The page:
By the mid-twentieth century, the focus shifted to second generation Asian Americans. With the end of immigration, Americanization became the watch word of the times. Many American-born Asian Christians shared the Protestant hopes for racial integration and acceptance, especially after World War II. Inter-generational tensions within and racial exclusion outside their communities created significant discontent, which would eventually fuel the Asian American movement within the churches.

5 Gender (and Sexuality) in an Asian American Idiom

Gender relations and roles within Asian American Christian communities have been viewed as both evidence of Christian superiority over traditional Asian cultures and as oppressive Christian patriarchy in a Western context. This session hopes to explore how historical contexts shaped and reshaped the Asian American Christianity’s relation to gender and their discourse on gender (and sexuality).

6 The Future of Christian Asian American Consciousness

A concluding session to review the course and discuss the future of Asian American Christianity. We’ll also discuss whether Asian American consciousness has any meaningful role to play in Asian American Christian communities. 

A not so surprising, but very good announcement!

I bring you good news that will cause great joy for all the people. – Luke 2:1

December 22, 2021

Merry Christmas ministry partners, friends and family!

The not-so-surprising, very-good news is that I’ve been invited to serve as co-Executive Director of New College Berkeley (starting in January). This will be a quarter time position, so I will continue in my role as GFM Pacific Area Director in a slightly reduced capacity. Craig Wong, the other co-Executive Director, is a former InterVarsity staff who has devoted more than 20 years to Grace Urban Mission, a San Francisco church related non-profit that served the marginalized in the Mission District.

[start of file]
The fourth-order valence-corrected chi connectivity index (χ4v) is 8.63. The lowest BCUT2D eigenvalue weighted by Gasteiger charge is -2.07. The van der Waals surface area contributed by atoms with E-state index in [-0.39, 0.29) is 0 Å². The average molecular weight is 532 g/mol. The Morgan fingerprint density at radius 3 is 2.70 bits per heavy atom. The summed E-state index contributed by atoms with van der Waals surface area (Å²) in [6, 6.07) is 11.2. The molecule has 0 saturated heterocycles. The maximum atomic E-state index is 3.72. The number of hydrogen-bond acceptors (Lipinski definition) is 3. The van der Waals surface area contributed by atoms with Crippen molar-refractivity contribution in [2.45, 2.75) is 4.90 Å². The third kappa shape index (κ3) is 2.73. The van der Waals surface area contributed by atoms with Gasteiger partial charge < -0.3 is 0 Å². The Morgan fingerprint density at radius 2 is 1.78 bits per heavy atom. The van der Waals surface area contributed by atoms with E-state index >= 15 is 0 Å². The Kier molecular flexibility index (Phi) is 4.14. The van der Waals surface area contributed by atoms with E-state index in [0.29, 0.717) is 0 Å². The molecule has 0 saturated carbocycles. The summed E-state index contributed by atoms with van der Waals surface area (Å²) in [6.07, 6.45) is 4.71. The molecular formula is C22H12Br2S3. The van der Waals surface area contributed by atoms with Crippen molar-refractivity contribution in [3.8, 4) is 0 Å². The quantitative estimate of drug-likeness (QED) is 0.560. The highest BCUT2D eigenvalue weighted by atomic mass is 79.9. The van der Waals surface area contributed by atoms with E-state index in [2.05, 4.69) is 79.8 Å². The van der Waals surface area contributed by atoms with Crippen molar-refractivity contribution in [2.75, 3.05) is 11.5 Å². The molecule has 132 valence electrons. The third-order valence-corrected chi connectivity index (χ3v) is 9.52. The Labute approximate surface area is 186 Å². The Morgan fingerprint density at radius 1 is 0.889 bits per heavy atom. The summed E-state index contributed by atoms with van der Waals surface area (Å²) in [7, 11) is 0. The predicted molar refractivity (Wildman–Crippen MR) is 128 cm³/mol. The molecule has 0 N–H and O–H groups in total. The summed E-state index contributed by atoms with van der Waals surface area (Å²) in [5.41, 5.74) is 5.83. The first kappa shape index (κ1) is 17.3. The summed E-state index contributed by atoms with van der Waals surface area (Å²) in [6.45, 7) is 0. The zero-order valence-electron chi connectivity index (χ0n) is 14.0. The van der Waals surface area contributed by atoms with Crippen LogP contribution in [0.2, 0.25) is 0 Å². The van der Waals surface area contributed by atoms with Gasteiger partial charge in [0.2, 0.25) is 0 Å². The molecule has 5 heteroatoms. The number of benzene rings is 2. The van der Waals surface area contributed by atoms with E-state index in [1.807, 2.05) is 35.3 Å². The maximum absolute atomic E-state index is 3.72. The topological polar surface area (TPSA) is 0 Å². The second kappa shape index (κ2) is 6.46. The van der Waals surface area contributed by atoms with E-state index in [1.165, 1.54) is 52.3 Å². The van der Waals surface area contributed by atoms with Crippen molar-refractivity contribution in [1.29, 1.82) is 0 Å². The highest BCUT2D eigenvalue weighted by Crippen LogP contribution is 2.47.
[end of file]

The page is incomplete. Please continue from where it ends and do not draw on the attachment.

New College Berkeley is a Christian Study Center next to the U.C. Berkeley campus. It is an affiliate of the Graduate Theological Union and a member of the Consortium of Christian Study Centers. Since its founding in 1977 NCB has served undergraduates, graduate students, and lifelong learners with wide-ranging courses, conferences, seminars, lectures, and retreats aimed at renewing minds, deepening faith, and shaping vocation.

Not ready for Prime Time Co-Executive Directors of New College Berkeley

By taking on this role, Craig and I hope to extend NCB’s service of providing discipleship resources and reflective spaces for students and faculty. We also hope to be a “third space” for local church leaders to gather and envision a future for a renewed, constructive Christianity.

On a personal note, NCB offers me opportunity to re-engage academic and ecclesial spaces where I hope to share my research. For example, I believe that my book on Christianity in Asian American history can benefit both church and academy.